Surender shares, “In 2015, we collected a data of 120 academically bright students of class 5 from the year 2000 – 2008 from 5 government schools of Jhunjhunu district, and started to reach out to the students from our database to understand their current situation. From that study, we concluded that 55% of students drop out before finishing class 12th and only 2% finished their graduation with appropriate exposure, others graduated with limited exposure.”

These statistics point out to the fact that our current education system is not able to change the lives of students who hail from penury; even if they are academically sound. This problem exists due to the lack of awareness of quality education, lack of school engagement with the School Management Committee (SMC), no incentives for Panchayati Raj Institutions (PRIs) to improve education, lack of role models in the community, less involvement of youth in quality education, parental illiteracy, and lack of awareness around community ownership for the Right to Education Act (RTE).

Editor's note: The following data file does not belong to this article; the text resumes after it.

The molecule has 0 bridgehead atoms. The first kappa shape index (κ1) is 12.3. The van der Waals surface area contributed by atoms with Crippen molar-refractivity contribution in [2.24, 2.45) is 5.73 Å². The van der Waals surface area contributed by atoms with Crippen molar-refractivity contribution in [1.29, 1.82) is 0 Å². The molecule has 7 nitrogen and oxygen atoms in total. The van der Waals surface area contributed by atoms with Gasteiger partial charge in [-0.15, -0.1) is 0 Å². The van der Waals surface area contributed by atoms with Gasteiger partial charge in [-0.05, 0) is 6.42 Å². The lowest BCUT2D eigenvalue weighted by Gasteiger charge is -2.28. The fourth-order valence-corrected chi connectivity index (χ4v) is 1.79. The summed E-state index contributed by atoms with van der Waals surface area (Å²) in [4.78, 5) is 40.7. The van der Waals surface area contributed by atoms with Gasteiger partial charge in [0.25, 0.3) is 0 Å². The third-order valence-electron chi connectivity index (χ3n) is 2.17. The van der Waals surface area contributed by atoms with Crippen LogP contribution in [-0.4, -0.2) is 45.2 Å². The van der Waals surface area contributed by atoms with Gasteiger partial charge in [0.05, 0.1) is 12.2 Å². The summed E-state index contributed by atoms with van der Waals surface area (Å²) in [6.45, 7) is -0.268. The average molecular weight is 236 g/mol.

Surender believes that the alignment and engagement among all stakeholders is critical to transforming government schools. “Awareness of quality education alone is not sufficient to nudge in sustainable behavioural change among parents and community towards government schools. It is also about improving the classroom environment, which will create the best teaching practices and thereby create role models among students and teachers. Hence, the sustainability is achievable through the transformation of the school system by engaging and creating role models within stakeholders of government schools,” he shares.

Surender’s vision to transform lives has come a long way through their millennial projects including Nanhe Kalam and Whole School Transformation, which is clear in the improved access to quality education and getting students into Jawahar Navodya School. However, Surender believes that this is just a beginning and there is still a long way to go!

  1. Prashant Kumar, The Apprentice Project (TAP)